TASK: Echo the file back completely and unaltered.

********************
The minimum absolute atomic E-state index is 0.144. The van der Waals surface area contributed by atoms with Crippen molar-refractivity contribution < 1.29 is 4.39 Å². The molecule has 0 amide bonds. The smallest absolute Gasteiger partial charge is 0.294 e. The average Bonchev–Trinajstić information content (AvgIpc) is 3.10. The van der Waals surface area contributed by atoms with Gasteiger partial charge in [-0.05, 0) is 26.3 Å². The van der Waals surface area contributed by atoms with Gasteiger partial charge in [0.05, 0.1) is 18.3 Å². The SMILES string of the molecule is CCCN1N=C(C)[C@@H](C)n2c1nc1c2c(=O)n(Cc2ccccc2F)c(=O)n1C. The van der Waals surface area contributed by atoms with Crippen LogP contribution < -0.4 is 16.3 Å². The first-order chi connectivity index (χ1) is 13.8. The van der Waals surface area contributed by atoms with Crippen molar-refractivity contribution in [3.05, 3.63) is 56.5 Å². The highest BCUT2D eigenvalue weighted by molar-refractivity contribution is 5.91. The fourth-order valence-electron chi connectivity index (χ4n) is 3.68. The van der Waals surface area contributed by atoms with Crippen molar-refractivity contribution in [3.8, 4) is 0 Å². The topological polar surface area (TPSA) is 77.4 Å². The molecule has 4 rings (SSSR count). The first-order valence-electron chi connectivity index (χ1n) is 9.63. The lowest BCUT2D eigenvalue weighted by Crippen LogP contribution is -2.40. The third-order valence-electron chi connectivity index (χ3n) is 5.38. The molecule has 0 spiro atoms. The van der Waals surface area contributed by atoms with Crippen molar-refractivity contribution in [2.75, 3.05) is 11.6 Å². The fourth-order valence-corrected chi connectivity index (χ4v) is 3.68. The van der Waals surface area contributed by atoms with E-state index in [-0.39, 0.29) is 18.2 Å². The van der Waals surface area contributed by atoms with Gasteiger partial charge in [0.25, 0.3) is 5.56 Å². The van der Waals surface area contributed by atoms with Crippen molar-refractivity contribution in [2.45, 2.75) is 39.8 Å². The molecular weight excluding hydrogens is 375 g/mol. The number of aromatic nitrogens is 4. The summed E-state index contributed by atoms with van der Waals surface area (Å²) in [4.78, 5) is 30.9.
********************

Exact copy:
The minimum absolute atomic E-state index is 0.144. The van der Waals surface area contributed by atoms with Crippen molar-refractivity contribution < 1.29 is 4.39 Å². The molecule has 0 amide bonds. The smallest absolute Gasteiger partial charge is 0.294 e. The average Bonchev–Trinajstić information content (AvgIpc) is 3.10. The van der Waals surface area contributed by atoms with Gasteiger partial charge in [-0.05, 0) is 26.3 Å². The van der Waals surface area contributed by atoms with Gasteiger partial charge in [0.05, 0.1) is 18.3 Å². The SMILES string of the molecule is CCCN1N=C(C)[C@@H](C)n2c1nc1c2c(=O)n(Cc2ccccc2F)c(=O)n1C. The van der Waals surface area contributed by atoms with Crippen LogP contribution < -0.4 is 16.3 Å². The first-order chi connectivity index (χ1) is 13.8. The van der Waals surface area contributed by atoms with Crippen molar-refractivity contribution in [3.05, 3.63) is 56.5 Å². The highest BCUT2D eigenvalue weighted by molar-refractivity contribution is 5.91. The fourth-order valence-electron chi connectivity index (χ4n) is 3.68. The van der Waals surface area contributed by atoms with Crippen molar-refractivity contribution in [3.8, 4) is 0 Å². The topological polar surface area (TPSA) is 77.4 Å². The molecule has 4 rings (SSSR count). The first-order valence-electron chi connectivity index (χ1n) is 9.63. The lowest BCUT2D eigenvalue weighted by Crippen LogP contribution is -2.40. The third-order valence-electron chi connectivity index (χ3n) is 5.38. The molecule has 0 spiro atoms. The van der Waals surface area contributed by atoms with Crippen molar-refractivity contribution in [2.75, 3.05) is 11.6 Å². The fourth-order valence-corrected chi connectivity index (χ4v) is 3.68. The van der Waals surface area contributed by atoms with E-state index in [-0.39, 0.29) is 18.2 Å². The van der Waals surface area contributed by atoms with Gasteiger partial charge in [0.25, 0.3) is 5.56 Å². The van der Waals surface area contributed by atoms with Crippen molar-refractivity contribution in [2.45, 2.75) is 39.8 Å². The molecular weight excluding hydrogens is 375 g/mol. The number of aromatic nitrogens is 4. The summed E-state index contributed by atoms with van der Waals surface area (Å²) in [4.78, 5) is 30.9.